When something reminds me of Icehouse, I post it: Triptych is a puzzle game for Windows, Mac, and Linux in which you drop groups of three colored blocks, and when three of the same color touch each other they disappear. The trick is that this happens with real physics – blocks bounce off each other with all the Newtonian might your CPU can muster, and things get non-Cartesian pretty quickly. Check out the screenshots if you don’t believe me. This is all coming from the people who made that game where you build a bridge, then drive a big train over it and see if it breaks. Yes, folks, Calvin and Hobbes is slowly becoming reality. Both games are inexpensive and recommended.

Cosmic Encounter is online for reals this time

Friday, June 20th, 2003

Hey, did you know that Cosmic Encounter Online has relaunched, with a much snazzier tool for online play, a much busier pool of players, and a wider selection of alien powers? Of course you didn’t! The new Flash-based engine supports new aliens like “The Dork,” whose “power to annoy” causes a John Kovalic graphic to float around in front of what you’re trying to do. CE is scary.

OgreCave Interview: James Ernest

Wednesday, June 18th, 2003

Though a bit laid up with the latest tropical disease, I can still manage to post a new interview. This time we’ve put a few questions to James Ernest, founder and President of , and prolific game designer. Which of his numerous game designs gave him the most trouble? Read the interview and find out.

FFG gets WarCraft board game license

Wednesday, June 18th, 2003

Well, WotC sure as hell wasn’t doing anything good with it: Fantasy Flight Games will be doing a WarCraft board game for this Christmas, the design of which will “make time itself a resource.” That’s not the way I’d handle the problem of translating RTS gameplay to a board game – isn’t it enough to do the unit- and building-producing thing? Can’t some of the basics of WarCraft be improved upon in this medium? – but certainly sounds like it’ll be entertaining. The full press release is, for no reason, a PDF.

Also, FFG has put their video homage/home movie/elaborate series of in-jokes Lord of the Games up on d20 Magazine Rack’s download section. Worth a look if you’ve got the bandwidth.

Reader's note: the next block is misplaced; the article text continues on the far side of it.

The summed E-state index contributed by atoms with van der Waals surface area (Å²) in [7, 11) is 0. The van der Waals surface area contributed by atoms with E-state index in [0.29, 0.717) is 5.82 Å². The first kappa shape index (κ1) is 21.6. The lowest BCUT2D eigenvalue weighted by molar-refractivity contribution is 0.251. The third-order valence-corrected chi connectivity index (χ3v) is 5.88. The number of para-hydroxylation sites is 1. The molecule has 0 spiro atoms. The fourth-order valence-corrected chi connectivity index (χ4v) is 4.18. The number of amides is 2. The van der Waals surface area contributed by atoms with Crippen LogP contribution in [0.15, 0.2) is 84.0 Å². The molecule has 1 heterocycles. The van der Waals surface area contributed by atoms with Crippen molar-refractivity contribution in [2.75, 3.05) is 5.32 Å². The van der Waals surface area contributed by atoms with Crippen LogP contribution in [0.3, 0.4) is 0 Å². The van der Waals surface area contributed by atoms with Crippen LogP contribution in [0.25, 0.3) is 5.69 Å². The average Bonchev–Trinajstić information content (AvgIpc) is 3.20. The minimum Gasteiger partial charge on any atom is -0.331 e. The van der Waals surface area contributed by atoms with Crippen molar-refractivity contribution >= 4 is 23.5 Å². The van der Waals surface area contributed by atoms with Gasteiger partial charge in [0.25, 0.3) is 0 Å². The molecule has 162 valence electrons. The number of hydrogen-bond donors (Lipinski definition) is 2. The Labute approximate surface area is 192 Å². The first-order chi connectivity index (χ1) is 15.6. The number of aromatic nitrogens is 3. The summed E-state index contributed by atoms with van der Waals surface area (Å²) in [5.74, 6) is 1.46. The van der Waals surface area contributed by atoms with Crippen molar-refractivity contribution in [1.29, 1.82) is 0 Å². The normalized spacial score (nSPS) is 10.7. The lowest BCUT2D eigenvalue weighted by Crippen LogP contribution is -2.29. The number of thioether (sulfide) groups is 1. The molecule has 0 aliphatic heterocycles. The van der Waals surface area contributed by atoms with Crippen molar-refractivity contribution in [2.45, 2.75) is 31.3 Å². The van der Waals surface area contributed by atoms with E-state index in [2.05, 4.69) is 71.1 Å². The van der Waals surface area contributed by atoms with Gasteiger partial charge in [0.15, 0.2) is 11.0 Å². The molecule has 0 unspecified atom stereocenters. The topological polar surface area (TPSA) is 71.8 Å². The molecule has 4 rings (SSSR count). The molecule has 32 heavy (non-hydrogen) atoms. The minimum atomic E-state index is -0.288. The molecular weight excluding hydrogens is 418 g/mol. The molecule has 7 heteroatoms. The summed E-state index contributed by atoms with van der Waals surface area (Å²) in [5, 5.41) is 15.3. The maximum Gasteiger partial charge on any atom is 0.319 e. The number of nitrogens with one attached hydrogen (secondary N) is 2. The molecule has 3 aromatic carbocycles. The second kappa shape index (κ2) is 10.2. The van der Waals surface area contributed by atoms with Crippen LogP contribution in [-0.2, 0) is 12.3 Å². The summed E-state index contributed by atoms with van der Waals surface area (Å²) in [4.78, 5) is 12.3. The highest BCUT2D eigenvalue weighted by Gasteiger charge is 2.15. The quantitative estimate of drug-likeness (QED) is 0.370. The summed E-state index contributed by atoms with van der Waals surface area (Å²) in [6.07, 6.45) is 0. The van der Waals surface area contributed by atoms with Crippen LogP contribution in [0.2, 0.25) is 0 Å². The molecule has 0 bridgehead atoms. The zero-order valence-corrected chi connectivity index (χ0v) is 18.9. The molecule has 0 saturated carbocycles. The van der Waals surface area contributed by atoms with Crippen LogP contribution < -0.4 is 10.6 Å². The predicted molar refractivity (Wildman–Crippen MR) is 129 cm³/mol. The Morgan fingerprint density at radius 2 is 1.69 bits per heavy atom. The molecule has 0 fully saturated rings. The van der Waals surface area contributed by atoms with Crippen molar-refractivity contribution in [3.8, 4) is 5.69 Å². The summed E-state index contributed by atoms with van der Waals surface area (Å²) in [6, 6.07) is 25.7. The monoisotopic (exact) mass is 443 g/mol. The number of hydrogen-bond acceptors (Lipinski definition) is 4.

Free Adventure Posted for M&M

Monday, June 16th, 2003

To start your superheroics off right this week, Green Ronin has decided to provide a free Mutants & Masterminds adventure. Steve Kenson’s “The Heist” introduces new characters to the world of crime fighting while saving the GM some work. The 6.4 MB PDF can be downloaded from this part of the Mutants & Masterminds website.

That Averages to About Five Cents Each

Thursday, June 12th, 2003

Philip Reed has done it again: released a damn useful PDF for d20 gamers. This time, it’s 101 Divine Spell Components, a 33-page resource of all the nifty spellcasting ingredients GMs normally have to improvise, for a mere $4.95. This follows the example set by Phil’s earlier PDF product, 101 Arcane Spell Components, which has seen much praise since its October 2002 release. While these are fine and helpful topics to cover, I’d like to see Phil strike out into uncharted territory with subjects like 101 Undead Stir Fry Recipes or 101 Ways to Insult a Centaur. Not as useful, perhaps, but entertaining.

Crocodile Crawling to GenCon Indy

Thursday, June 12th, 2003

Crocodile Games, the company behind those excellent WarGods of Aegyptus miniatures, has announced their plans for GenCon Indy. There are sure to be previews of Crocodile’s upcoming WarGods of Olympus, as well as a party on Saturday night (I picture a really drunk guy screaming “Minis! WOOOOO!!”), matched only by the painting contest with a real Khopesh-sword as the prize. More details can be found here. As long as none of the standard issue Klingon-costumed guys gets the sword, everything should be fine.